At least 143 demonstrators were killed across Iran since leaders ordered security forces to stamp out protests that followed fuel price rises on November 15, Amnesty International said Monday.
“According to credible reports… those killed include at least 143 people,” said the London-based rights group. “The deaths have resulted almost entirely from the use of firearms.”
It said one person reportedly died after inhaling tear gas, another after being beaten. Amnesty “believes that the death toll is significantly higher” and was still investigating, it said.
Amnesty, which last week gave a death toll of more than 100, called for the international community to condemn the bloodshed.
“The international community’s cautious and muted response to the unlawful killing of protesters is woefully inadequate,” said Philip Luther, Amnesty’s research and advocacy head for the Middle East.
“They must condemn these killings in the strongest possible terms and describe these events for what they are — the deadly and wholly unwarranted use of force to crush dissent.”
Amnesty said “verified videos show security forces deliberately shooting unarmed protesters from a short distance. In some cases, protesters were shot while they were running away.”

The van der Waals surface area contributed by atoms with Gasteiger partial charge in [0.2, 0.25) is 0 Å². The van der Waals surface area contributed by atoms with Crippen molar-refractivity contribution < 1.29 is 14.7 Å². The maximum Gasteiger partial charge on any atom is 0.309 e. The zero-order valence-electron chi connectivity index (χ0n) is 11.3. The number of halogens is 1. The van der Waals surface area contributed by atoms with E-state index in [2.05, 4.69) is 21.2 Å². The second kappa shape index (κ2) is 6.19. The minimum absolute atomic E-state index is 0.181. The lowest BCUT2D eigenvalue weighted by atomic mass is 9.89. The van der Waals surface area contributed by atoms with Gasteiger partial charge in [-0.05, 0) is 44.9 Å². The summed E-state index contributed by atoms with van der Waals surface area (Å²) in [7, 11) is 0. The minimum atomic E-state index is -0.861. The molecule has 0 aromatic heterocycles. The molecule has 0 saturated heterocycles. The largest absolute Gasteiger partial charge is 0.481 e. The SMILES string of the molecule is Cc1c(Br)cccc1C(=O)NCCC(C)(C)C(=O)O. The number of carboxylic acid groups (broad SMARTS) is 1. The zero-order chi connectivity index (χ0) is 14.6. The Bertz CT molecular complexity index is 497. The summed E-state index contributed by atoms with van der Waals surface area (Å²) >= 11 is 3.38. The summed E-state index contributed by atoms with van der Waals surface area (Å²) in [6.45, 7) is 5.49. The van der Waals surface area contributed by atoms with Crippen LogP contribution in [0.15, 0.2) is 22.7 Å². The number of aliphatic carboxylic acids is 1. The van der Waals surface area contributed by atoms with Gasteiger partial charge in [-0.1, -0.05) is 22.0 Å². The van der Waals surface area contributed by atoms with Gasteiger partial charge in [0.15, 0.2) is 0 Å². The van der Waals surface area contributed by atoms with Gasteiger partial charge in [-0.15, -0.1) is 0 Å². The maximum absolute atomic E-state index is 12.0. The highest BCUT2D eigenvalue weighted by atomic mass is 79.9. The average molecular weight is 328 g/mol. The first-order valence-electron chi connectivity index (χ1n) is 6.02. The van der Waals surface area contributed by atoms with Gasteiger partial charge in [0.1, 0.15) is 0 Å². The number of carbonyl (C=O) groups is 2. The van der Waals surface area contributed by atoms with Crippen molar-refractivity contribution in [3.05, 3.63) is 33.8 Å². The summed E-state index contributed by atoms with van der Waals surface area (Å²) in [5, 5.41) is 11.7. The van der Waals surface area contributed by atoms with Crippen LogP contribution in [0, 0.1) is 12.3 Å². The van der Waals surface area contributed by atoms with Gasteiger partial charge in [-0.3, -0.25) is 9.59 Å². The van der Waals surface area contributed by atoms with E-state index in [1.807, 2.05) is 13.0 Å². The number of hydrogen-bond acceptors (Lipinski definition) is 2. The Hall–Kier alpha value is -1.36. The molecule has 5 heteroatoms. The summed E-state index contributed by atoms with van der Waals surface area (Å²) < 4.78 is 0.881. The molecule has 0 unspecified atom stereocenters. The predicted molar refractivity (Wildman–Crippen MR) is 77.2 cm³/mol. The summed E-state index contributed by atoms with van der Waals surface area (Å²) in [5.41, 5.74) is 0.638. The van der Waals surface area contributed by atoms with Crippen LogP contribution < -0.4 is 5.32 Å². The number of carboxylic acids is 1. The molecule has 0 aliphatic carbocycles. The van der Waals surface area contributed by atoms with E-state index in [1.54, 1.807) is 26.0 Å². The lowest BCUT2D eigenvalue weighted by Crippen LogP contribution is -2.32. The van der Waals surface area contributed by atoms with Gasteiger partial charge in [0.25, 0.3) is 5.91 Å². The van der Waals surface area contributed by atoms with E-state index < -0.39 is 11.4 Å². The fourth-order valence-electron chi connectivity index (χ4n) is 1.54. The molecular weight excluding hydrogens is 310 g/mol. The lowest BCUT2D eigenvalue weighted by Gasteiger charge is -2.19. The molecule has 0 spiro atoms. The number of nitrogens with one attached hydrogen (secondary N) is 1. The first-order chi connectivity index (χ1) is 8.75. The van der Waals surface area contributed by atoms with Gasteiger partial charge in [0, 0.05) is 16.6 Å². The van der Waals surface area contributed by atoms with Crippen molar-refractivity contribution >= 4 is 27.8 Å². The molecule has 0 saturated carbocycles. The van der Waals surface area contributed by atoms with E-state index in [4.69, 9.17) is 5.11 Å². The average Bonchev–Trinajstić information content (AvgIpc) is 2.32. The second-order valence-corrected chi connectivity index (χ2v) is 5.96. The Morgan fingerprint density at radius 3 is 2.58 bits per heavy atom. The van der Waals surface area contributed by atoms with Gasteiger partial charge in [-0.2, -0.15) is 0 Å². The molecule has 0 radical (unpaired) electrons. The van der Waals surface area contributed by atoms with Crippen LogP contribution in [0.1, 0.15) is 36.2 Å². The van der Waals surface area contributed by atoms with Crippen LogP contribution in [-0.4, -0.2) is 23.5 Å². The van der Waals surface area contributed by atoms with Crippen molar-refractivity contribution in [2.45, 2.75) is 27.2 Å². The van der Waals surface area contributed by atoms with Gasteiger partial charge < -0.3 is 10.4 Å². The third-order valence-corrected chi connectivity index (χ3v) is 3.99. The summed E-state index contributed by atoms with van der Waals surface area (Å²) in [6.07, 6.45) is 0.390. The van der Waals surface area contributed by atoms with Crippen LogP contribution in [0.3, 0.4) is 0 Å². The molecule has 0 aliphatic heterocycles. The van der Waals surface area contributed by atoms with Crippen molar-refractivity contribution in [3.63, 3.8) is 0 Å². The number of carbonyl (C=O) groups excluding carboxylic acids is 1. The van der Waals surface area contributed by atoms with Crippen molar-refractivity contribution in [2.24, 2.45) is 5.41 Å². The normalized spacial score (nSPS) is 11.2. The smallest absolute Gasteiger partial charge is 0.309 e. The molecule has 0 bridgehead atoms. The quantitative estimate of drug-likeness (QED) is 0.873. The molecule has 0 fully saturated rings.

They also showed security forces shooting from rooftops, it said, adding that the crackdown was carried out by police, Revolutionary Guards, and the Basij paramilitary force “and others.”
In a shock announcement on November 15, Iran raised the price of petrol by up to 200 percent, triggering nationwide protests in a country whose economy has been battered by US sanctions.
The unrest erupted hours after a midnight announcement that the price of petrol would be immediately raised by 50 percent for the first 60 liters and 200 percent for any extra fuel after that each month.
Iranian President Hassan Rouhani said the proceeds would allow his government to provide welfare payments to the needy.
During the violence, dozens of banks, petrol pumps and police stations were torched across Iran.